Family businesses play a surprisingly important part in the UK economy as a whole, yet the particular challenges they bring are little understood
There’s a story that during the cold war, a reporter visiting Prague asked one of the locals whether his compatriots regarded the Russians as friends or brothers.
“Oh, brothers, no question of it” was the reply.
And why was that?
“You choose your friends”.
Many owner managed businesses are started by someone with ideas, talent and commitment. The business soon becomes their obsession – and for any enterprise to succeed it requires the level of involvement that only obsession can bring.
As the years pass the question of succession arises – ‘after me, what?’ and many founders want to bring in members of their family – usually their spouse and children – so that they can contribute and later, perhaps, take over. And so a family business is born.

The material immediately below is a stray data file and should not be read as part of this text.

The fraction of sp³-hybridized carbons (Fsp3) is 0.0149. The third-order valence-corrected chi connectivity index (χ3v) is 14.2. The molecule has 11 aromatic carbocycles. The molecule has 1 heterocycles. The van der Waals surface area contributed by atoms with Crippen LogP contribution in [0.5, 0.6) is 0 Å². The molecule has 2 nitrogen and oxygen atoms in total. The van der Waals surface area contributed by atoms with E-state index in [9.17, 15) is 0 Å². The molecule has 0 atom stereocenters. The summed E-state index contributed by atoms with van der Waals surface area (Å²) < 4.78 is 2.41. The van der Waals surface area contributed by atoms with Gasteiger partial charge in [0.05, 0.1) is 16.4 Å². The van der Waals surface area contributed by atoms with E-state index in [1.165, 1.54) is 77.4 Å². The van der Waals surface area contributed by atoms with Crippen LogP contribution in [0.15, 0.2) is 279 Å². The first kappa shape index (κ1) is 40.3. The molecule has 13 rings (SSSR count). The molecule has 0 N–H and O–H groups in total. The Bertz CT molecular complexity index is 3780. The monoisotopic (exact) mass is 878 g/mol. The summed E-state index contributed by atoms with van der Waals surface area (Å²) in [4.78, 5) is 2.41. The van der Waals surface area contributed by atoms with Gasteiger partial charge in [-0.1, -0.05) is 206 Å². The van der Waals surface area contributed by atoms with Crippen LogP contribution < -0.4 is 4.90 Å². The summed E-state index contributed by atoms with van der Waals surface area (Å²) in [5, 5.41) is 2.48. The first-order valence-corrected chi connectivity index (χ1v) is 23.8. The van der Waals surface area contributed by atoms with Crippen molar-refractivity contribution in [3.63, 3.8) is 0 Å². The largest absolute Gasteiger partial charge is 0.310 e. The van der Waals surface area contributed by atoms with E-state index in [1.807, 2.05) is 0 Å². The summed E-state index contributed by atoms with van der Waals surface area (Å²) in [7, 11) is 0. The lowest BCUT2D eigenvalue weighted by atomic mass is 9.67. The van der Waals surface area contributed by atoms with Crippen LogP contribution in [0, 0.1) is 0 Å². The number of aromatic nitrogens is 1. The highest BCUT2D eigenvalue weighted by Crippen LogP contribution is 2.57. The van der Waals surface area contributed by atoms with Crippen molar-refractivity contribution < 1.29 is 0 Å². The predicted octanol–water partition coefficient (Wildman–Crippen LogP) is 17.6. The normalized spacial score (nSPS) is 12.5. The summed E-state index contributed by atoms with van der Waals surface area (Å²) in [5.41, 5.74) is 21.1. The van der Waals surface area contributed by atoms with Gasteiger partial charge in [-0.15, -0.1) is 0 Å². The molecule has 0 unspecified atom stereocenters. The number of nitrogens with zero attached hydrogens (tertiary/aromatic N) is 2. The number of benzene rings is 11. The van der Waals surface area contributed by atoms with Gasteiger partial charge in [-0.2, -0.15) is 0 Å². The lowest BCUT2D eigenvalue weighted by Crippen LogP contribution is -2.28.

Let’s try to define this term. There are so many patterns of ownership and influence within business that to tie down the requirements in terms of shares controlled or percentage ownership of a partnership would be difficult. So perhaps the best we can do is to say that a family business is one where a family strongly influences its management.
On this definition it has been estimated that more than three quarters of British enterprises are family businesses, and that they employ more than half of all workers in the country.
The scale of these numbers is such that it would be difficult to overestimate the importance of family businesses, yet a quick scan of the shelves in the business section of your local bookshop will reveal that the joys and frustrations of them have been little studied.
The most fierce disputes that we have encountered within businesses have involved family issues. Mixing the emotional traumas of marriage disputes, sibling rivalries and ‘cousin’ resentment into the stresses of any business can become very destructive.
On the other hand, family businesses can bring a strong sense of commitment and a common purpose to all of the employees (family members or not) and the resulting stability and sense of direction can bring great long-term benefits.
In this series, we will consider some of the specific issues that can lead to problems and look at some of the ways they can be managed to produce a positive outcome for all concerned.